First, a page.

The man accused of faking sign interpretation next to world leaders at Nelson Mandela's memorial says he has schizophrenia and had visions of angels coming into the stadium.
Thamsanqa Jantjie said he was trying not to panic because there were "armed policemen around me." He also said he has been violent in the past.
Mr Jantjie, who stood gesticulating three feet from US President Barack Obama and others who spoke at the ceremony that was broadcast around the world, insists he was correctly doing proper sign-language interpretation for the deaf.
In a series of interviews, he also apologised for his performance that has been condemned by sign-language experts who said he had been merely signing gibberish.
Thamsanqa Jantjie did describe his qualifications for being a sign language interpreter, but said he works for an interpreting company that paid him 85 dollars (£52) for interpreting Tuesday's event.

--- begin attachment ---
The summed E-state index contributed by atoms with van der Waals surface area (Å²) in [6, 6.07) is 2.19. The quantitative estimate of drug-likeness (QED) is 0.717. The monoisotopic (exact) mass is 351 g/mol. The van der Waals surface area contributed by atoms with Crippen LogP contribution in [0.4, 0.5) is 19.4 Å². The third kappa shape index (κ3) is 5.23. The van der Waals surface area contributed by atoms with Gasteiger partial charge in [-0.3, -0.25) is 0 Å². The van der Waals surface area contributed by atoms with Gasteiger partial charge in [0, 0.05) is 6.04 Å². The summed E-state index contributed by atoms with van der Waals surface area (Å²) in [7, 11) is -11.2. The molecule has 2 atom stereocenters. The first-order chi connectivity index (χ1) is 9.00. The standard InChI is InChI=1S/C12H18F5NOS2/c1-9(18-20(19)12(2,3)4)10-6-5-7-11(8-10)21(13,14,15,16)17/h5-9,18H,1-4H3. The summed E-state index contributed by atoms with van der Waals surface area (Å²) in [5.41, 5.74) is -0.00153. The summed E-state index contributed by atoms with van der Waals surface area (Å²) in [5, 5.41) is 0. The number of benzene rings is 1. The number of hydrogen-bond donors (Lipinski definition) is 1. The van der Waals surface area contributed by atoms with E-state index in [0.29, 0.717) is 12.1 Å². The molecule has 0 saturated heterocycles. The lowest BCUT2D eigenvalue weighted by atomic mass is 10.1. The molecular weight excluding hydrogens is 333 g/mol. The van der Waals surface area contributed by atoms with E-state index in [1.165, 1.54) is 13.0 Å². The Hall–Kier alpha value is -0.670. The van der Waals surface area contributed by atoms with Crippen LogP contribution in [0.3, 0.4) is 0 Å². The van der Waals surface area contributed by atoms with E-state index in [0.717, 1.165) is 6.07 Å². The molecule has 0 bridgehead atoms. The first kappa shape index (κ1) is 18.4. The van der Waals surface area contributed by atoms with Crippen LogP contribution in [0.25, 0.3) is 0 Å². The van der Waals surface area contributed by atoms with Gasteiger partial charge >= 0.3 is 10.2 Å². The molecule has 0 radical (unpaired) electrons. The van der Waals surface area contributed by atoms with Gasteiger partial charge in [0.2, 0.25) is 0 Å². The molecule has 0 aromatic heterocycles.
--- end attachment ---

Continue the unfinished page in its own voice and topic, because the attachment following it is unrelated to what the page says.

Mr Jantjie did not address allegations by sign language experts that he faked interpretation for the memorial attended by scores of world leaders and broadcast internationally.
The Star newspaper quoted him as saying: "I tried to control myself and not show the world what was going on. I am very sorry, it's the situation I found myself in."
He added that he was once treated in a mental health facility for more than a year.
His statements raise serious security issues for Mr Obama, other heads of state and UN Secretary-General Ban Ki-moon who made speeches at FNB Stadium in Soweto, Johannesburg's black township.
"What happened that day, I see angels come to the stadium ... I start realising that the problem is here. And the problem, I don't know the attack of this problem, how will it come. Sometimes I get violent on that place. Sometimes I will see things chasing me," Mr Jantjie said.
"I was in a very difficult position," he added. "And remember those people, the president and everyone, they were armed, there was armed police around me. If I start panicking I'll start being a problem. I have to deal with this in a manner so that I mustn't embarrass my country."
Asked how often he had become violent, he said "a lot" while declining to provide details.